Students are allowed to exit the room to use the restroom at will. Moreover, they are not even required to pay attention, and I make this explicit. These freedoms are retained under the condition that my students do not disrupt my teaching, or their classmates’ learning. I explain on the first day of class that they are personally responsible for themselves only. Thus, I do not allow them to make others’ decisions, such as drawing their classmates’ attention away from my lesson. This is essentially an expression of the non-aggression principle as I only treat acts that victimize others as transgressions.

Fortunately, and I do not mean to boast, I happen to be quite charismatic at the head of the classroom. The vast majority of my students find my lessons to be engaging, and they eventually respect me enough to behave relatively politely (at least as far as teenagers go). I do not know how much of this is a result of my teaching, how much is a result of my Libertarian governance, and how much is a result of their character independent of me.

There are, of course, instances in which my students break the rules. Some of my pupils seem to lack the ability to remain reasonably quiet for more than a few moments during my interactions with the class or quiet work activities.

While my students are aware of my rule against audible disruptions, I enforce it within reason. My personal view, as a so-called poor student throughout middle and high school myself, is that not all children and teenagers are predisposed to the capability of learning and behaving in a traditional classroom setting. If I could go back to my childhood and be presented with the option of working a part-time, minimum wage job instead of going to school, I’d jump at the opportunity. I have learned more at work than at school throughout my life, and my main motivation for becoming a teacher was to provide an outlet for students who, like me, do not mesh with school.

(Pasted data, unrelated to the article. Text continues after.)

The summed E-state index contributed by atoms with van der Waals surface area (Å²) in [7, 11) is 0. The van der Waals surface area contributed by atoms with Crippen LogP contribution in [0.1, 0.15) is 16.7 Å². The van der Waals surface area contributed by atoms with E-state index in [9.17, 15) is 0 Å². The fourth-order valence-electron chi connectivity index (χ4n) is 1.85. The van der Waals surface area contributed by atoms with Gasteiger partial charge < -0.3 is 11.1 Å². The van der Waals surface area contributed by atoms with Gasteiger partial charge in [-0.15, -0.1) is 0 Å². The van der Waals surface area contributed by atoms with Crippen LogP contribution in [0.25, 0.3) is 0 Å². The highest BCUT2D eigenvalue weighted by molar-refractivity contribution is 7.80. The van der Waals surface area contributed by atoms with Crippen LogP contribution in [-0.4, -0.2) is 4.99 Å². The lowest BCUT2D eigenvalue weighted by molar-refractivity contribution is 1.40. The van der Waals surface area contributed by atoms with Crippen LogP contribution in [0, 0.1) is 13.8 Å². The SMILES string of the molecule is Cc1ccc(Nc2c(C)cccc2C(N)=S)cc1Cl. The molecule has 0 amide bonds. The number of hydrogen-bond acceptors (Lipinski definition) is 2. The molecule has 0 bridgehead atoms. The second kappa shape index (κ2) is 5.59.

So, I do not lose my rag as soon as a student causes a disruption. I let them get away with a few shushes before taking action. Authoritarianism demands perfection; small-government libertarianism understands that that is impossible.

When shushes don’t work, I have no choice but to bring the gavel down. And this is when I do something that may seem anti-libertarian at face value. When I lose control of the class, they lose points collectively. Rather than punishing the individuals who are causing disruptions, I deem all of them guilty by association and reduce all of their scores.

Punishing many for the actions of a few is sacrilege to an individualistic philosophy like Libertarianism. But the lesson learned, not the punishment itself, is the key. What I hope the well-behaved students learn (and I explain this to them if they don’t seem to) is that failing to police one’s neighborhood autonomously eventually leads to restrictions in freedom from a higher authority. If a society (or classroom) can keep itself in order, there is little risk for strict laws, rules, or interventions to be enacted. Peaceful populations are more likely to retain self-governance than chaotic and unruly ones.

One can easily argue that a public school teacher arbitrating the way a classroom runs is a laughable attempt to illustrate libertarianism. But as of now, I think I’m practicing what I preach.